Identify who will be involved in decisions and what their roles will be

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It is important to be clear about who will be involved in the various decisions involved in an evaluation, and what their roles will be.

Who might be involved in making decisions?

Consider the possible involvement of:

  • The manager of the intervention
  • An evaluation steering committee
  • A technical advisory group or some individual technical advisors
  • A community consultation committee or key informants from the community

What will be their role in decision making?

The role of each individual or group in relation to specific decisions can be specified as follows:

  • Consulted - Those whose opinions are sought; they are engaged in two-way communication.
  • Recommends - Those who are responsible for putting forward a suitable  answer to the decision.
  • Approves - Those who are authorised to approve an answer to the decision.
  • Informed - Those who are informed after the decision has been made; they are engaged in one-way communication.

How will decisions be made?

Decisions may be made in different ways; one or more of the following processes may be used:

  • Majority decision making - Decisions are made on the basis of the support of the majority of the decision makers; in contentious decisions, it is important to be clear about who is able to vote including whether proxy votes are allowed.
  • Consensus decision making - Decision making processes that aim to find decisions which everyone can accept; in practical terms, that can mean giving all decision makers the right of veto.
  • Hierarchical decision making - Decisions are made on the basis of formal positions of authority.


The following item is a potential output from this sub-step. Where possible, it might be useful to research other deliverables that have also been shown to be effective.

  • Decision making matrix - It can be useful to summarise decision makers and types of decisions in a matrix which can be referred to when developing and implementing evaluation processes. It is important to ensure that -where relevant decision making structures and processes already exist- these are incorporated.

An example of a decision making matrix

  Technical advisory committee Evaluation steering group Program manager Senior management
Focus of evaluation Consulted Recommends Approves Informed
Selection criteria for evaluator/evaluation team Consulted Recommends Approves Informed
Choosing evaluator/evaluation team Consulted Approves (included in steering group) Informed
Evaluation design Consulted Approves (included in steering group) Informed
Evaluation report Consulted Approves (included in steering group) Informed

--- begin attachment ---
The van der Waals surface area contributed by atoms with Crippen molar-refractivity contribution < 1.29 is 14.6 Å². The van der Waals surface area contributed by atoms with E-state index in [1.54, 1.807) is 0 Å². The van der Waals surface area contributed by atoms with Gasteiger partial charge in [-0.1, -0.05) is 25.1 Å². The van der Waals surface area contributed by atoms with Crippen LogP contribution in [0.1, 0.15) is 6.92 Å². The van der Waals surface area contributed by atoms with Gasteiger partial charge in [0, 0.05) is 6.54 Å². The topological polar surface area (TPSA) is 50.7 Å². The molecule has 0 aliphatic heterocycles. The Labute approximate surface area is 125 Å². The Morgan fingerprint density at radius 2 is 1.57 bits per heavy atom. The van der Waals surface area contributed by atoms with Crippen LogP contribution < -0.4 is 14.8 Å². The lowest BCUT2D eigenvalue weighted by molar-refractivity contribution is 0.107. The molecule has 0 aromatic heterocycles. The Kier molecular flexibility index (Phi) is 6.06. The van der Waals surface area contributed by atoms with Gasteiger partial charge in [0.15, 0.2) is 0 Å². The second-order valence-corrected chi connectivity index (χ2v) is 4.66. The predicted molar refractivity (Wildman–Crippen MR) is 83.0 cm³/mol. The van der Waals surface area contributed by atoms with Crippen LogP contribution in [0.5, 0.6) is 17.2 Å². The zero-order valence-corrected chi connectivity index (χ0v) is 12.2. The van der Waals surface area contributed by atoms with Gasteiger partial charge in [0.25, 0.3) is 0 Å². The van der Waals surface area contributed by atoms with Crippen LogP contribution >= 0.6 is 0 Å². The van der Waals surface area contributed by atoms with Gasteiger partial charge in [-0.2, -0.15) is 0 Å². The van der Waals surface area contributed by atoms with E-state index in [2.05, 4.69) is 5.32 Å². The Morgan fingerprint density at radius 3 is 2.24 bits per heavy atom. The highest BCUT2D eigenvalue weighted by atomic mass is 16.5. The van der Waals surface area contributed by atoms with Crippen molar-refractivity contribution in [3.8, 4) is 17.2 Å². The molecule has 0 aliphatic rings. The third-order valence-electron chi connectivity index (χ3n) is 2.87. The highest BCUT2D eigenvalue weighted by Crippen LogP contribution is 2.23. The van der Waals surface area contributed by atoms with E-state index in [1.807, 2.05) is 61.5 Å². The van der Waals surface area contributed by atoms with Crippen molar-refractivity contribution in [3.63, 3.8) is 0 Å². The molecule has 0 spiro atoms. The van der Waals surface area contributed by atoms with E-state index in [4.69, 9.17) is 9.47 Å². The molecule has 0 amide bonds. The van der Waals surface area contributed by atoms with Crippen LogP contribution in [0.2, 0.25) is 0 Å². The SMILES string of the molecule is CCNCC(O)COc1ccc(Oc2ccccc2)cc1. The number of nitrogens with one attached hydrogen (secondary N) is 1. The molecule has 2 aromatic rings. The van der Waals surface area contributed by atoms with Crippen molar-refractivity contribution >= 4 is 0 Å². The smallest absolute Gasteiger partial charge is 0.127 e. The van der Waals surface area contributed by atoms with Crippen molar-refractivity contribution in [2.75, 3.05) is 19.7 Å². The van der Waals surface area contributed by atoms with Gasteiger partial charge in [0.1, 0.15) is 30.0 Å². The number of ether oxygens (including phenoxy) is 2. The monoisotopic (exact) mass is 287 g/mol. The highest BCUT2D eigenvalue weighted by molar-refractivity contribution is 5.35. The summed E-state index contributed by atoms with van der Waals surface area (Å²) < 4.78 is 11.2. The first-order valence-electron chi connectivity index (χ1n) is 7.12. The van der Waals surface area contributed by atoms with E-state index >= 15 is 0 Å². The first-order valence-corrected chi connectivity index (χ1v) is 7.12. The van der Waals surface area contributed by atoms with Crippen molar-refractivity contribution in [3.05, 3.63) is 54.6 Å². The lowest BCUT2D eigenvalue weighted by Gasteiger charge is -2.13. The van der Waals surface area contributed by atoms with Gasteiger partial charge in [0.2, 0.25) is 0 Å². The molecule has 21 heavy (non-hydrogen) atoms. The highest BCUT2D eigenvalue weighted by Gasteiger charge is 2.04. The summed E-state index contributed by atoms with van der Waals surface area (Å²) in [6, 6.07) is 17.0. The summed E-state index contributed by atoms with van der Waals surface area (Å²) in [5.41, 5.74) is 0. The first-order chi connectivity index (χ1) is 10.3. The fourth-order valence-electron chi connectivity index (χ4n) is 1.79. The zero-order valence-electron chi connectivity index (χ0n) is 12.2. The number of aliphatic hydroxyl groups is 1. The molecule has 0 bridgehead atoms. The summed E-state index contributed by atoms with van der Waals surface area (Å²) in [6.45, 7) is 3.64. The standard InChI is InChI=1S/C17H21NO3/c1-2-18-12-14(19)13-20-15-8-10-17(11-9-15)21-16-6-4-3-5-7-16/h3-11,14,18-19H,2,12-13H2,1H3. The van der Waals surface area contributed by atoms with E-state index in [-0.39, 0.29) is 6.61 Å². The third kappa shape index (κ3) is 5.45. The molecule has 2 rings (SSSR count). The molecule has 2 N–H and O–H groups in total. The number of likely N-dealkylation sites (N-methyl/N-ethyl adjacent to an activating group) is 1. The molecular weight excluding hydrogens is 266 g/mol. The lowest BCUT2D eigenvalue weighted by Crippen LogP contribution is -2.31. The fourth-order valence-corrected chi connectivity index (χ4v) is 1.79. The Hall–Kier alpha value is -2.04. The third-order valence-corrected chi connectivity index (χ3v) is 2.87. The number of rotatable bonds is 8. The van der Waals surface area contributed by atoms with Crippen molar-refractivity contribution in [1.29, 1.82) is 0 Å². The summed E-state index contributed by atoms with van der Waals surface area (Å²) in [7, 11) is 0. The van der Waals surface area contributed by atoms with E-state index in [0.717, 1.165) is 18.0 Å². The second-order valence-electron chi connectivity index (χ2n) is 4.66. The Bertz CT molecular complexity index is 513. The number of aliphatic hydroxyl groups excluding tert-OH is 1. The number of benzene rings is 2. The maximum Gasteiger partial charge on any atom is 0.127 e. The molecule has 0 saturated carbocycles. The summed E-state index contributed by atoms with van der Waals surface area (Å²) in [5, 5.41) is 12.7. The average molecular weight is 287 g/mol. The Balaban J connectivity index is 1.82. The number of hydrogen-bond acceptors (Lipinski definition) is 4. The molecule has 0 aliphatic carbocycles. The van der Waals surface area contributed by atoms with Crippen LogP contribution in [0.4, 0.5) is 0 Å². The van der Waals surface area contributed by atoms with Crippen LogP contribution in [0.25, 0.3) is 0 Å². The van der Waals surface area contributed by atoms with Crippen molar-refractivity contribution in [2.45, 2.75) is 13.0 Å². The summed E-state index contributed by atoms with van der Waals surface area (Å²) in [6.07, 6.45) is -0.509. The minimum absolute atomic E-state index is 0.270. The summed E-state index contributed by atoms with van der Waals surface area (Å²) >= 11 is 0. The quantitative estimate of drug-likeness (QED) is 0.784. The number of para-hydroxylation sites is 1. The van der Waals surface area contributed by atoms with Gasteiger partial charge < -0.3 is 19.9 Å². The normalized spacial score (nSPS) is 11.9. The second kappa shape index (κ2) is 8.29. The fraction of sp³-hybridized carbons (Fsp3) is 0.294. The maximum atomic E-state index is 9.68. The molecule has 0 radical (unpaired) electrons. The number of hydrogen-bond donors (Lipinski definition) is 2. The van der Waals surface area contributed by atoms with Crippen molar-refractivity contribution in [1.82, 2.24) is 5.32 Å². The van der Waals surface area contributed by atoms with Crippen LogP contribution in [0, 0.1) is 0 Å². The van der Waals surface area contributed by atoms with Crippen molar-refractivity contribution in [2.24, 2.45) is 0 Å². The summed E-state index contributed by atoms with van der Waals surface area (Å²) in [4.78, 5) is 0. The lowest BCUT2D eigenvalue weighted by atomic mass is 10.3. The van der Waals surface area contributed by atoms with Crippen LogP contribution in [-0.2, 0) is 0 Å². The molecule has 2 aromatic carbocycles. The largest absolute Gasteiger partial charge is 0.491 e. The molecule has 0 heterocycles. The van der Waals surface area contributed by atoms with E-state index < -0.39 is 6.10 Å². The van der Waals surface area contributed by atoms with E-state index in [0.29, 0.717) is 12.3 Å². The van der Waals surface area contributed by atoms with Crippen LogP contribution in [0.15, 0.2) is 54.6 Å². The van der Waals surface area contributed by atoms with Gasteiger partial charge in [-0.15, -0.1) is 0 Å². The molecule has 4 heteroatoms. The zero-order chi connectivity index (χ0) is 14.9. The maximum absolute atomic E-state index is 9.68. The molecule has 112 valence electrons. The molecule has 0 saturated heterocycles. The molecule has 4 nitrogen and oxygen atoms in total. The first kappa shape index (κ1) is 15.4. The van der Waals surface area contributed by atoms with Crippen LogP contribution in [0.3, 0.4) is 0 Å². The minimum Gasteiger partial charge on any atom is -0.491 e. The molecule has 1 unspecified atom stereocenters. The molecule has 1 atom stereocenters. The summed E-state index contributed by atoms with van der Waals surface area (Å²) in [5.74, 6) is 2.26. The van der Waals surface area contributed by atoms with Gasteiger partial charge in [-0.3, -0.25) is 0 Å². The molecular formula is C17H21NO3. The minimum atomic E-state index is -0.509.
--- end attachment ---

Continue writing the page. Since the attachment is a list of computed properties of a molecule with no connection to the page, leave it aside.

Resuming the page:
Release of report and data Consulted Consulted Recommends Approves



An Evaluation Steering Group was used for ongoing evaluation of a large multi-donor initiative:

The Think Tank Initiative (TTI) is a major program funded jointly by the William and Flora Hewlett Foundation, the Bill & Melinda Gates Foundation, the International Development Research Centre (IDRC), the UK Department for International Development (DFID) and the Norwegian Agency for Development Cooperation (Norad).

TTI’s operations are implemented by the International Development Research Centre (IDRC), while strategic decisions are taken by an Executive Committee composed of one senior member from each donor organization and the TTI Program Manager.

TTI Phase II will be independently evaluated throughout the 5 years.  The evaluation is intended to provide timely and actionable feedback to allow for the adaptive management, as well as rigorously documented and validated learning about the program. This balances both accountability and learning purposes.

The evaluation is being commissioned and managed by IDRC, and the evaluators will have a single point of contact at IDRC with whom to interact on all evaluation-related matters. IDRC is managing the evaluation in collaboration with an Evaluation Steering Group composed of delegates from each of the five TTI funding agencies. Steering Group representatives coordinate evaluation inputs from their respective organizations.

The Evaluation Steering Group is responsible for:

  • reviewing and approving work plans;
  • participating in annual evaluation planning meetings;
  • commenting on and approving evaluation deliverables; and,
  • keeping the TTI Executive Committee appraised of development and progress taking place in the TTI Evaluation.

The TTI Executive Committee is responsible for approval of all interim and final reports.


Decision making structures

Decision making processes

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